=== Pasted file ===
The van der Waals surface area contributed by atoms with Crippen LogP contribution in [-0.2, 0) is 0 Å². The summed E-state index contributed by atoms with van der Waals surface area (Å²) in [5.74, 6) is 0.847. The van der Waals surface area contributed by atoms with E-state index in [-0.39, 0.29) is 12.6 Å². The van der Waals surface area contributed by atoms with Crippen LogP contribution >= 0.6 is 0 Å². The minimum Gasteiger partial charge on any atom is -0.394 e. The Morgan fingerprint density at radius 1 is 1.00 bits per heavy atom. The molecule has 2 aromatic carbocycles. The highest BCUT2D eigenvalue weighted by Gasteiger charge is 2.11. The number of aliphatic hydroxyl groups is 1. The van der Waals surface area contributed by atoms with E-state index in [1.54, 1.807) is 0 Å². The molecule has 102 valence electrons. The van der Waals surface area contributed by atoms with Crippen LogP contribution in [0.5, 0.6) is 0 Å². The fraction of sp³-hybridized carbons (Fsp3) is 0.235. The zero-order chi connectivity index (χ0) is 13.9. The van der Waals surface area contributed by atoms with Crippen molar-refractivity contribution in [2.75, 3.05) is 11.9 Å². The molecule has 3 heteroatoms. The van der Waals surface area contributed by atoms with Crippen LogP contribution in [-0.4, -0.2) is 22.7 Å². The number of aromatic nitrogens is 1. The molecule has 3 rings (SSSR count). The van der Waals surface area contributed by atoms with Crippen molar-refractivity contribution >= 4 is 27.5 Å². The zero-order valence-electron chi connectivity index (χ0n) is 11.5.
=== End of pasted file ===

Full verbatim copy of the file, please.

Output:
The van der Waals surface area contributed by atoms with Crippen LogP contribution in [-0.2, 0) is 0 Å². The summed E-state index contributed by atoms with van der Waals surface area (Å²) in [5.74, 6) is 0.847. The van der Waals surface area contributed by atoms with E-state index in [-0.39, 0.29) is 12.6 Å². The van der Waals surface area contributed by atoms with Crippen LogP contribution >= 0.6 is 0 Å². The minimum Gasteiger partial charge on any atom is -0.394 e. The Morgan fingerprint density at radius 1 is 1.00 bits per heavy atom. The molecule has 2 aromatic carbocycles. The highest BCUT2D eigenvalue weighted by Gasteiger charge is 2.11. The number of aliphatic hydroxyl groups is 1. The van der Waals surface area contributed by atoms with E-state index in [1.54, 1.807) is 0 Å². The molecule has 102 valence electrons. The van der Waals surface area contributed by atoms with Crippen LogP contribution in [0.5, 0.6) is 0 Å². The fraction of sp³-hybridized carbons (Fsp3) is 0.235. The zero-order chi connectivity index (χ0) is 13.9. The van der Waals surface area contributed by atoms with Crippen molar-refractivity contribution in [2.75, 3.05) is 11.9 Å². The molecule has 3 heteroatoms. The van der Waals surface area contributed by atoms with Crippen LogP contribution in [-0.4, -0.2) is 22.7 Å². The number of aromatic nitrogens is 1. The molecule has 3 rings (SSSR count). The van der Waals surface area contributed by atoms with Crippen molar-refractivity contribution >= 4 is 27.5 Å². The zero-order valence-electron chi connectivity index (χ0n) is 11.5.